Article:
Conversion Question

Discussion in 'Homework Help' started by ElectronicsFanatic, May 6, 2012.

Feb 12, 2012
30
1
For some reason I have really confused myself on how to do these homework assignments that are asking me to complete the conversions.

Here is one:
0.0001 MHz = ______Hz
What is throwing me off is that it is saying .0001Mkz. I am thinking that i would need to reduce this number to make it smaller since Hz is smaller than MHz so I am coming up with this number:
.1 x 10^-9

Am I doing this right? I don't get the feeling that I am doing this right? Could you send some hints my way?

Apr 5, 2008
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2,384
ElectronicsFanatic likes this.

Feb 12, 2012
30
1
Ok I have looked at the metric system prefixes and what is confusing me so much is the fact that it says 0.0001Mhz. I haven't had to deal with decimals like this before. When it says Mhz I think 1,000,000. But the way that my brain is telling me is that this is supposed to be 100μHz but it is in Mhz with μHz notation.

So if i follow the chart you provided i would need to get rid of 6 decimal places to make it 100Hz?

Apr 5, 2008
15,796
2,384
Hello,

Yes, 100 Hz is the correct answer.

Bertus

Feb 12, 2012
30
1
Ok, Thanks for the help. I know this is pretty easy, but I got myself all mixed up somehow and needed a push in the right direction again.

6. MrChips Moderator

Oct 2, 2009
12,623
3,451
Use $1M = 10^6$

$0.0001 = 10^{-4}$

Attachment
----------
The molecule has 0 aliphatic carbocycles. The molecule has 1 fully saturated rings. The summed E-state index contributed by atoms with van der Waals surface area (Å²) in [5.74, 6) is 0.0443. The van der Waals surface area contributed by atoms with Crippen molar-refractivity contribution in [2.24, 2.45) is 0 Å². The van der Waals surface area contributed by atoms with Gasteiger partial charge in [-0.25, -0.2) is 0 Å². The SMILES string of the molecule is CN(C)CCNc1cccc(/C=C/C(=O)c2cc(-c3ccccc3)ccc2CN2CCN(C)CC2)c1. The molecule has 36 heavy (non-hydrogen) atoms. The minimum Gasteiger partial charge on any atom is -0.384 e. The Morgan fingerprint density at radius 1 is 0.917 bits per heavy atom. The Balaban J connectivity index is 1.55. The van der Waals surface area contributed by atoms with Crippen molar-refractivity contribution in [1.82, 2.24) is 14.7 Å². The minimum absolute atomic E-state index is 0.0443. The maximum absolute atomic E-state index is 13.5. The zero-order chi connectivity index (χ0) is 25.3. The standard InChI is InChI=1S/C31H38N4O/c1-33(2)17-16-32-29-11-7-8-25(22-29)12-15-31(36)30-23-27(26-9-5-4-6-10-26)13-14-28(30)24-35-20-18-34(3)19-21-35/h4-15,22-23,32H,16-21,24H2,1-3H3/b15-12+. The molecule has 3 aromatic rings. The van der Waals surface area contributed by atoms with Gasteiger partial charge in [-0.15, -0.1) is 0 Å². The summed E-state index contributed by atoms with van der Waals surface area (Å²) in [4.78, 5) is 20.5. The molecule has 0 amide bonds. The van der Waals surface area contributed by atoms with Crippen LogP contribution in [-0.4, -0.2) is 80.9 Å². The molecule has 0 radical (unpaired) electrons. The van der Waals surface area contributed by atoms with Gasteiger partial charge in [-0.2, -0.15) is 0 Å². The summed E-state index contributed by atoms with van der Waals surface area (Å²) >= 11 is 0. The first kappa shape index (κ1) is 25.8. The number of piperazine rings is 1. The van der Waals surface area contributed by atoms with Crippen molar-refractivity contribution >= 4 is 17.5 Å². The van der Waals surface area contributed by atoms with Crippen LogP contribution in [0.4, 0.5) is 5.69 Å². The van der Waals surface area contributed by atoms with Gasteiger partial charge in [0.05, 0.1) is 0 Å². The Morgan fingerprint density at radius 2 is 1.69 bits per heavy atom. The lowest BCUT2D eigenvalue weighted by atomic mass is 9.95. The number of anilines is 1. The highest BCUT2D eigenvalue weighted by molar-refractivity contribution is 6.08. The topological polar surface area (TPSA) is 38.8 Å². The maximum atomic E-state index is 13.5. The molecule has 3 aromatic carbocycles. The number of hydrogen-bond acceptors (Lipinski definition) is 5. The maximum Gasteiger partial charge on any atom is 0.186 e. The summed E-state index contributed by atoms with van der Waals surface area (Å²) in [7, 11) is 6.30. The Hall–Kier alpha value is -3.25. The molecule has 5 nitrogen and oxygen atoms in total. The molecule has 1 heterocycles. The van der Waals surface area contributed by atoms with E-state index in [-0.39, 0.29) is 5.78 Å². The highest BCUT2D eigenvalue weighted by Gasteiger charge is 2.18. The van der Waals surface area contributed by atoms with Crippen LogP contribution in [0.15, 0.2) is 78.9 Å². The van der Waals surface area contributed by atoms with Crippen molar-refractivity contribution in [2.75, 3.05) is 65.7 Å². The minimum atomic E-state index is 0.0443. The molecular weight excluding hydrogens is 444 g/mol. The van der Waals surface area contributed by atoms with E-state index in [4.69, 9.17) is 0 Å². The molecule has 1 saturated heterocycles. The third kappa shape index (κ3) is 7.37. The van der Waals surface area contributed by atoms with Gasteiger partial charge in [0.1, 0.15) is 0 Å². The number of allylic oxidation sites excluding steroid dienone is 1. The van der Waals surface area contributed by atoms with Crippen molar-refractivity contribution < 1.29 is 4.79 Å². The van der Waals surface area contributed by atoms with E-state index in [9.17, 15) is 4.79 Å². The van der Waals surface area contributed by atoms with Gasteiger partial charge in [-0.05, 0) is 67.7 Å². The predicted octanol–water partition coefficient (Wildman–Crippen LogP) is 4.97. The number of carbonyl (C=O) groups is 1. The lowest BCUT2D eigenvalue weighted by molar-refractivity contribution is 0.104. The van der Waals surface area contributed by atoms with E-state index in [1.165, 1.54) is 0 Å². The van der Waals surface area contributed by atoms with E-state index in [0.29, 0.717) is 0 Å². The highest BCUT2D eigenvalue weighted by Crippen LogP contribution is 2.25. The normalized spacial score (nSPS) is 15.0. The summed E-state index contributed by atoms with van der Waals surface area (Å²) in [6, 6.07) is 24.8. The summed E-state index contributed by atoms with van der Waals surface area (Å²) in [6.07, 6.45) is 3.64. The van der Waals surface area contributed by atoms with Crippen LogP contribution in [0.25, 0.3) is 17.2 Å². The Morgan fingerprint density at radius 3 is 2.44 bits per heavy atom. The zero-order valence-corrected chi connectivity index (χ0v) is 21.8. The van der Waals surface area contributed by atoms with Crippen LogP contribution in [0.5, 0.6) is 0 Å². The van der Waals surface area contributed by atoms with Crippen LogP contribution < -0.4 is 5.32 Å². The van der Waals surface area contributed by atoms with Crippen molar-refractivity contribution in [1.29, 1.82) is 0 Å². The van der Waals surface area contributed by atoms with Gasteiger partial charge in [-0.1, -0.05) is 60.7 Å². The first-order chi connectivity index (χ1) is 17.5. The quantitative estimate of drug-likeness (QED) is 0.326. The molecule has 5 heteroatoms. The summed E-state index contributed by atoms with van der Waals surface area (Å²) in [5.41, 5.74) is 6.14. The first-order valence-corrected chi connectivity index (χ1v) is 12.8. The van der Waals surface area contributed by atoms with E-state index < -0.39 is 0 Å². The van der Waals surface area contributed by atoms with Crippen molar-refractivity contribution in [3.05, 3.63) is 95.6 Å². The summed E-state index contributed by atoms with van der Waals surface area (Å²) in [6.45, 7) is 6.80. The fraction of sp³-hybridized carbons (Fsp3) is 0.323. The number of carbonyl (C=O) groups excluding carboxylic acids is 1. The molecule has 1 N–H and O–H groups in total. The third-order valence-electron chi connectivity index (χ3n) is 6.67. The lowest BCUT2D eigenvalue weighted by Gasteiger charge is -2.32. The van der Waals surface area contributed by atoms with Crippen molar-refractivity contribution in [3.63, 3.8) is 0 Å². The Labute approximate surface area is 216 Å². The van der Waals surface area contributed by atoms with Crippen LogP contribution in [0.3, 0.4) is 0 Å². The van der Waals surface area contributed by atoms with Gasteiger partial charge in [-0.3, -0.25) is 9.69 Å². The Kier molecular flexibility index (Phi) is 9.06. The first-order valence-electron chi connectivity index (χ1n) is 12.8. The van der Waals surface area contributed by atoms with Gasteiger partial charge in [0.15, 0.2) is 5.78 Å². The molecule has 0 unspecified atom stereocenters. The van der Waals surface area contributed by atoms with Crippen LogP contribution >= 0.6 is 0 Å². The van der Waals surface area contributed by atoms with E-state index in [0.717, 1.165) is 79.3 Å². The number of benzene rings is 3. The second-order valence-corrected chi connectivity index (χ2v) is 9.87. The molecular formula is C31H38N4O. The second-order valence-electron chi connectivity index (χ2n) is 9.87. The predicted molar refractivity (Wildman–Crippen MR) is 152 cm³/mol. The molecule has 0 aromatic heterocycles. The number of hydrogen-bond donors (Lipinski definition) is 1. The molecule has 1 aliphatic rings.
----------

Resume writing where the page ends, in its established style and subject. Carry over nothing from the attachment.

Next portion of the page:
Hence $0.0001M = 10^{(-4 + 6)} = 10^2 = 100$

Last edited: May 6, 2012
7. WBahn Moderator

Mar 31, 2012
18,079
4,917
Here is one place where using the units can really help out. Here is one way to approach it:

$
x Hz = 0.0001 MHz
$

Your goal is to find the value of 'x' that makes this expression true and you will accomplish by multiplying the right hand side by values of 1 (so the value is not changed) but choosing how you express the value of 1 such that the units do change.

$
x Hz = 0.0001 MHz \ \times \ \frac{10^6 Hz}{1MHz}
$

Here we have just multiplied the right hand side by 1, since the numerator (10^6Hz) is equal to the denominator (1MHz).

$
x Hz = (0.0001)(10^6) Hz \ \times \ \frac{1MHz}{1MHz}
$

Here we have just rearranged factors, nothing more.

$
x Hz = 100 Hz
$

Here we have merely carried out the math and removed factors that cancel.

Another way to approach it is to treat the prefix as what it is, a multiplier separate from what it is multiplying:

$
x Hz = 0.0001 MHz
x Hz = (0.0001)(M)(Hz)
x Hz = (0.0001)(M)(Hz) \times \frac{10^6}{M}
x Hz = \frac{(0.0001)(M)(Hz)(10^6)}{M}
x Hz = (0.0001)(10^6)(Hz)
x Hz = 100 Hz
$